Faites comme chez vous…

Posted: 12 February 2010 in Riding

A decent man and a decent woman–10 bucks for a campsite (if you come in by bike), with a hot shower and internet thrown in. Oh, and a place to pump up your tires and wash the grime of the trail off your bike. In a place where the mountains make a difference in the weather and (still) in the people you know and call your community.

One of those towns that you hope will lie across your path at the end of the day because… well, any town that stations a nonagenarian in a “welcoming center” by the trail simply to say “hey there” to all-comers and answers (in carefully rehearsed prose) all your not-too-difficult questions about the environs–any town like that… Any town with a big one-room hostel and Yuengling on tap and in bottles–any town town that will give you one on the house if your meal doesn’t arrive on time… Any town that has a working rail line running through it AND a river and a hill rising up behind it–any town with 4 seasons… Any town with the wherewithal to at least try to re-imagine itself after steel says goodbye–any town you can get to from, not one but two major cities merely by riding a bike… Well, any town like that deserves a stop, a pause, a “looksee”.

And that decent couple they don’t need to make too much money. I suppose he wants his pickup and a place to “putter” and she wants her clip-on phone and a place to fuss over. They both want to welcome you with a simple, unpretentious nod when you ride in stinking and mud-freckled after a long day out. They want to share simple stories of life in that town. They want you to go away with that contented smile that comes when you are treated like a human being–and with the knowledge that you slept in a safe place last night. And, besides the 10 bucks, they really don’t want or need much in return.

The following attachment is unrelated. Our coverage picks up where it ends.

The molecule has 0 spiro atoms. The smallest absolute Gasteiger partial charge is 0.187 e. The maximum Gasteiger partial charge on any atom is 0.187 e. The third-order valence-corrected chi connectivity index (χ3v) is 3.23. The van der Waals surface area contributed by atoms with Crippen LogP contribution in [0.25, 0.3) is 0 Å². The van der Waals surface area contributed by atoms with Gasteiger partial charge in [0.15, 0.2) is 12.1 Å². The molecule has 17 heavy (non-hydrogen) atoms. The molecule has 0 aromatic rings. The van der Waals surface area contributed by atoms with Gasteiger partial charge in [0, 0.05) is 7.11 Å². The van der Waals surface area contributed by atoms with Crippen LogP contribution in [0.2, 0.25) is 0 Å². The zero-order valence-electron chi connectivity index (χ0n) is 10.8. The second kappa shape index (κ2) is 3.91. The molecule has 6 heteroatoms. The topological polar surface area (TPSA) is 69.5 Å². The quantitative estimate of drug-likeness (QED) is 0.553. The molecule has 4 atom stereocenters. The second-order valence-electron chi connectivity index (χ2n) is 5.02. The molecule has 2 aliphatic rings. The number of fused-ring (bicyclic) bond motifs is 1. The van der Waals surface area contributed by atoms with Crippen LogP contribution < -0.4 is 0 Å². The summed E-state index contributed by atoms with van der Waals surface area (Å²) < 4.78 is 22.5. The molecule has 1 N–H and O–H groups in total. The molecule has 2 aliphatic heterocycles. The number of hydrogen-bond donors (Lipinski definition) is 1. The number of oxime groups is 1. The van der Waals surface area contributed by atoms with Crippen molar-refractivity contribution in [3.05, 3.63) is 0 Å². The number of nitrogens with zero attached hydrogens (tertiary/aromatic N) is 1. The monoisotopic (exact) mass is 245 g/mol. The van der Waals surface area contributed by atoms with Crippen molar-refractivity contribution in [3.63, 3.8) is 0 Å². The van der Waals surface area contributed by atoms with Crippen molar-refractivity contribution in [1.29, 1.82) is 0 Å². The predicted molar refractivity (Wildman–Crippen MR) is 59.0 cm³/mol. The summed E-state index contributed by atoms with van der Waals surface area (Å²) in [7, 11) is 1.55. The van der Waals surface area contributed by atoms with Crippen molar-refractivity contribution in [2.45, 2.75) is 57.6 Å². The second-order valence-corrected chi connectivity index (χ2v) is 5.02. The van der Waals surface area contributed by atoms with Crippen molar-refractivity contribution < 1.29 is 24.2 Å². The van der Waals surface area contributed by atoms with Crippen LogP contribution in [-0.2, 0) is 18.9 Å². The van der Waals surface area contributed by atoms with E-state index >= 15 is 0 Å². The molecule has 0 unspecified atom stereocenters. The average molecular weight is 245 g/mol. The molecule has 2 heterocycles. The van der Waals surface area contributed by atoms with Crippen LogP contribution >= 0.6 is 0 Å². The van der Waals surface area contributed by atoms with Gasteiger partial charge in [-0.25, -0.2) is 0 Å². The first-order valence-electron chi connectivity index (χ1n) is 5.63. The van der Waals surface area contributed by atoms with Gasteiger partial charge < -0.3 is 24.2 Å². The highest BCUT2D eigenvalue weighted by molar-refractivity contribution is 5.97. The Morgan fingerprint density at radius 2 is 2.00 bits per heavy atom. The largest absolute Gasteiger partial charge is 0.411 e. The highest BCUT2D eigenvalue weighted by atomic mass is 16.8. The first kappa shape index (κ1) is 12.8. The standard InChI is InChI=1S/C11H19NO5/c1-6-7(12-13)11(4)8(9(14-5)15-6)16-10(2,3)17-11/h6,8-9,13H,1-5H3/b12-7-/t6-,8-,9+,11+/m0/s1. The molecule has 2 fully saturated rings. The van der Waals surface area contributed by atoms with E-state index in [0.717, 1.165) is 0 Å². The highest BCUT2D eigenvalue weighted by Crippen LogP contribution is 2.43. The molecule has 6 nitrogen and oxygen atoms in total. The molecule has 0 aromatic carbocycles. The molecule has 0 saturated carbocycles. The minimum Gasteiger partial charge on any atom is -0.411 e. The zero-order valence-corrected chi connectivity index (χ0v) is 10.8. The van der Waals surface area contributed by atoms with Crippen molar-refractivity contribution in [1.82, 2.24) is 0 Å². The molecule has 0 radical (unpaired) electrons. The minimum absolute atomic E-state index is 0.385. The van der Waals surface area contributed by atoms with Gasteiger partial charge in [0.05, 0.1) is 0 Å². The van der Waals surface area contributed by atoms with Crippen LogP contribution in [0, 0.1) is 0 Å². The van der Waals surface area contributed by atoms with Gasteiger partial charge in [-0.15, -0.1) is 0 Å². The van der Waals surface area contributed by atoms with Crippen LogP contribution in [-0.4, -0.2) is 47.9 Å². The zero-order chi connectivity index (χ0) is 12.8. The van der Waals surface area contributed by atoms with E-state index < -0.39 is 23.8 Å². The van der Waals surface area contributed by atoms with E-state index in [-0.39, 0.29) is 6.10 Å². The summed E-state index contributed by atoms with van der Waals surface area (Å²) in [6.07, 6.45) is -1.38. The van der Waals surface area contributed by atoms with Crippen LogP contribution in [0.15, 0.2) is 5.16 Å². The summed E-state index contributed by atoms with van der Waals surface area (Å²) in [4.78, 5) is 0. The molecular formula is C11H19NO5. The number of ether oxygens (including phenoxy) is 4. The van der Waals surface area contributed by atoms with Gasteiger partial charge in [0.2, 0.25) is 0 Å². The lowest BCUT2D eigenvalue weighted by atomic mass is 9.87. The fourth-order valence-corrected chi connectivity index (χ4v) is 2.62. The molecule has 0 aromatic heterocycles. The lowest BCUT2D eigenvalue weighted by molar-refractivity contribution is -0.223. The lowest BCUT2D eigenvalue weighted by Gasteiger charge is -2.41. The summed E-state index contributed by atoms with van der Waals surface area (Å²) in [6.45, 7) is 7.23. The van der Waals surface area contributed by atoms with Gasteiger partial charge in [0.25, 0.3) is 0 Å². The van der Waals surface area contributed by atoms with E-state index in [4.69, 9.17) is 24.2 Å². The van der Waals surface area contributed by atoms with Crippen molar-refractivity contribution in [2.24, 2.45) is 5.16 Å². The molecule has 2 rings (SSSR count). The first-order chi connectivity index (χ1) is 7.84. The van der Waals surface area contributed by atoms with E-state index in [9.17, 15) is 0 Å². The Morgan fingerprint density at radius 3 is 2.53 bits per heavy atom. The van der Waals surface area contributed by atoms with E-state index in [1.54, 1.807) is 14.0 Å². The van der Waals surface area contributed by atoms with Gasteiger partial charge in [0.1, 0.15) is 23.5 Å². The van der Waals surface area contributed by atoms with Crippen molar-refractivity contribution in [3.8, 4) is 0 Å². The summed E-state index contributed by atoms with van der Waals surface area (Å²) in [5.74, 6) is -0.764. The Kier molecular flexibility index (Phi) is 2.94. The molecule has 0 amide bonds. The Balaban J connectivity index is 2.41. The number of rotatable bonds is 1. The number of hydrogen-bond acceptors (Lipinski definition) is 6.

“Why can’t people just keep in mind how THEY want people to act in THEIR town?” he asks. “Other night, driving home, why a whole bunch of them strung out across the street laughing and talking loud. Seemed they thought they owned the place.”

It made me think about how things get when everything is a “transaction”–when everything is a commodity. Then the “buyer” only thinks of the “rights” s/he has once s/he has paid, and more likely than not assumes s/he has rights that were never fathomed by the seller. And when s/he sets about claiming those rights and pushing the boundaries of what those rights might be (and the pushing gets harder after a certain number of drinks–also purchased–which act like “rights multipliers”), then the seller starts to wonder if s/he should have made the transaction at all. And maybe after a while that town closes the “welcoming center” and the hostel and the campground. And something good and simple is lost.

What that little town needs, I think, is a sign at that too-quaint-for-words “welcoming center” that reads something like this:

You are welcome here! Come eat with us and sleep in safety. Get to know us and who we are. Have fun and let us take care of the stuff you usually have to worry about–cooking, making beds and cleaning up. We have a little motto here–from the French: “Faites comme chez vous, mais n’oubliez pas que vous êtes chez nous.” We’re pretty sure your town has the same motto so we should all get along just fine. Oh… in case your French is a bit rusty, just ask any of us and we will be glad to share the true meaning of our motto. Thanks! And have a great stay!

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